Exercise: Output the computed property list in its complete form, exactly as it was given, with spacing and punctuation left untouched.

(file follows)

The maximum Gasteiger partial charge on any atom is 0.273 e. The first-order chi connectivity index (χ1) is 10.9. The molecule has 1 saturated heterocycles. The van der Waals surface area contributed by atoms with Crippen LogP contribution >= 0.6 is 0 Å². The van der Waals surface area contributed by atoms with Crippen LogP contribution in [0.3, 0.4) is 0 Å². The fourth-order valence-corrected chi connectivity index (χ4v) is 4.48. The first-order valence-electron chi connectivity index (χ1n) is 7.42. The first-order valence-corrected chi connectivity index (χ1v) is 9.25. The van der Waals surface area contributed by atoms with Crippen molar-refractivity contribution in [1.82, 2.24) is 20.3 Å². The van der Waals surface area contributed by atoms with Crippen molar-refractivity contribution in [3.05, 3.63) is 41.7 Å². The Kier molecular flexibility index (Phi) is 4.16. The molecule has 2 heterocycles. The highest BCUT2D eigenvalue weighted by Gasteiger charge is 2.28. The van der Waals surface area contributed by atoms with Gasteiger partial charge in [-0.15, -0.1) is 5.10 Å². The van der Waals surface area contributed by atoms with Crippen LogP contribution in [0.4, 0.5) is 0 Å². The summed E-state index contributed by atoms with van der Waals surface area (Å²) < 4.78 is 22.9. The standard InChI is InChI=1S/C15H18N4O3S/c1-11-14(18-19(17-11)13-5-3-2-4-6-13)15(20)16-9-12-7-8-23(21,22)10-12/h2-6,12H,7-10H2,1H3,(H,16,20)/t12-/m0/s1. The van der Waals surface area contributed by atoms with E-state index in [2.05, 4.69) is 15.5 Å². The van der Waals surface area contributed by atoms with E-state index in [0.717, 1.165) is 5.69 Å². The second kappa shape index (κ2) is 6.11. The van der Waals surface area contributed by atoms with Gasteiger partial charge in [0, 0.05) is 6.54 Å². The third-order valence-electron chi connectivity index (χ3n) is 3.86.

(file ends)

The maximum Gasteiger partial charge on any atom is 0.273 e. The first-order chi connectivity index (χ1) is 10.9. The molecule has 1 saturated heterocycles. The van der Waals surface area contributed by atoms with Crippen LogP contribution >= 0.6 is 0 Å². The van der Waals surface area contributed by atoms with Crippen LogP contribution in [0.3, 0.4) is 0 Å². The fourth-order valence-corrected chi connectivity index (χ4v) is 4.48. The first-order valence-electron chi connectivity index (χ1n) is 7.42. The first-order valence-corrected chi connectivity index (χ1v) is 9.25. The van der Waals surface area contributed by atoms with Crippen molar-refractivity contribution in [1.82, 2.24) is 20.3 Å². The van der Waals surface area contributed by atoms with Crippen molar-refractivity contribution in [3.05, 3.63) is 41.7 Å². The Kier molecular flexibility index (Phi) is 4.16. The molecule has 2 heterocycles. The highest BCUT2D eigenvalue weighted by Gasteiger charge is 2.28. The van der Waals surface area contributed by atoms with Gasteiger partial charge in [-0.15, -0.1) is 5.10 Å². The van der Waals surface area contributed by atoms with Crippen LogP contribution in [0.4, 0.5) is 0 Å². The summed E-state index contributed by atoms with van der Waals surface area (Å²) < 4.78 is 22.9. The standard InChI is InChI=1S/C15H18N4O3S/c1-11-14(18-19(17-11)13-5-3-2-4-6-13)15(20)16-9-12-7-8-23(21,22)10-12/h2-6,12H,7-10H2,1H3,(H,16,20)/t12-/m0/s1. The van der Waals surface area contributed by atoms with E-state index in [2.05, 4.69) is 15.5 Å². The van der Waals surface area contributed by atoms with E-state index in [0.717, 1.165) is 5.69 Å². The second kappa shape index (κ2) is 6.11. The van der Waals surface area contributed by atoms with Gasteiger partial charge in [0, 0.05) is 6.54 Å². The third-order valence-electron chi connectivity index (χ3n) is 3.86.